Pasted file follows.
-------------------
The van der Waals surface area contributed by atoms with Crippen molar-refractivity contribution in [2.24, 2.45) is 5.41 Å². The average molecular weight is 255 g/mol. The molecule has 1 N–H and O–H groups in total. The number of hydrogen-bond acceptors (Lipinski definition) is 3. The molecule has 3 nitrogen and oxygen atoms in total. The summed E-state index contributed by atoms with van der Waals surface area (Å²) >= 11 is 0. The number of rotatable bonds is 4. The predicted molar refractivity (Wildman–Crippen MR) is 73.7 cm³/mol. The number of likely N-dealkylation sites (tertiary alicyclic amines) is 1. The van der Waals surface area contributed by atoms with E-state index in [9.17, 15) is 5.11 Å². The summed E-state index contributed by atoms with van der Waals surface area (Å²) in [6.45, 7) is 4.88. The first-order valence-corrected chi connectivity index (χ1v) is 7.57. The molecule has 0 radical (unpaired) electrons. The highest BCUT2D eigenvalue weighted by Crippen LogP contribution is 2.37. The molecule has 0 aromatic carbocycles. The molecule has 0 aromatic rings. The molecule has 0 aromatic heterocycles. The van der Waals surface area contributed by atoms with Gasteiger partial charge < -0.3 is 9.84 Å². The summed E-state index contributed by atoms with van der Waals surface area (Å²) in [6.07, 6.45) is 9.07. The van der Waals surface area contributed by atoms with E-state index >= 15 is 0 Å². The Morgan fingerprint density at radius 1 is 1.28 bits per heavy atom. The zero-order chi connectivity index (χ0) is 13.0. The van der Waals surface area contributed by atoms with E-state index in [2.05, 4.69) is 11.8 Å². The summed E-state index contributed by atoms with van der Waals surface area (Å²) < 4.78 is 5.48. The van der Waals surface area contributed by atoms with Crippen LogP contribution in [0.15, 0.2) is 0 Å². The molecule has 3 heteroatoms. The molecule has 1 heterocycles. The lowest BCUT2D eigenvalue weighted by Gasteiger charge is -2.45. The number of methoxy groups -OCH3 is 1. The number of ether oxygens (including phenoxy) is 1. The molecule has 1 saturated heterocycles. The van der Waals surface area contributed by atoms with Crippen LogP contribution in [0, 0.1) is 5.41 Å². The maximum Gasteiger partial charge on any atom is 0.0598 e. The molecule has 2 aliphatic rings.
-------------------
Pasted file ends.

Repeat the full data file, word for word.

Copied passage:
The van der Waals surface area contributed by atoms with Crippen molar-refractivity contribution in [2.24, 2.45) is 5.41 Å². The average molecular weight is 255 g/mol. The molecule has 1 N–H and O–H groups in total. The number of hydrogen-bond acceptors (Lipinski definition) is 3. The molecule has 3 nitrogen and oxygen atoms in total. The summed E-state index contributed by atoms with van der Waals surface area (Å²) >= 11 is 0. The number of rotatable bonds is 4. The predicted molar refractivity (Wildman–Crippen MR) is 73.7 cm³/mol. The number of likely N-dealkylation sites (tertiary alicyclic amines) is 1. The van der Waals surface area contributed by atoms with E-state index in [9.17, 15) is 5.11 Å². The summed E-state index contributed by atoms with van der Waals surface area (Å²) in [6.45, 7) is 4.88. The first-order valence-corrected chi connectivity index (χ1v) is 7.57. The molecule has 0 radical (unpaired) electrons. The highest BCUT2D eigenvalue weighted by Crippen LogP contribution is 2.37. The molecule has 0 aromatic carbocycles. The molecule has 0 aromatic rings. The molecule has 0 aromatic heterocycles. The van der Waals surface area contributed by atoms with Gasteiger partial charge < -0.3 is 9.84 Å². The summed E-state index contributed by atoms with van der Waals surface area (Å²) in [6.07, 6.45) is 9.07. The van der Waals surface area contributed by atoms with E-state index >= 15 is 0 Å². The Morgan fingerprint density at radius 1 is 1.28 bits per heavy atom. The zero-order chi connectivity index (χ0) is 13.0. The van der Waals surface area contributed by atoms with E-state index in [2.05, 4.69) is 11.8 Å². The summed E-state index contributed by atoms with van der Waals surface area (Å²) < 4.78 is 5.48. The van der Waals surface area contributed by atoms with Crippen LogP contribution in [0.15, 0.2) is 0 Å². The molecule has 3 heteroatoms. The molecule has 1 heterocycles. The lowest BCUT2D eigenvalue weighted by Gasteiger charge is -2.45. The number of methoxy groups -OCH3 is 1. The number of ether oxygens (including phenoxy) is 1. The molecule has 1 saturated heterocycles. The van der Waals surface area contributed by atoms with Crippen LogP contribution in [0, 0.1) is 5.41 Å². The maximum Gasteiger partial charge on any atom is 0.0598 e. The molecule has 2 aliphatic rings.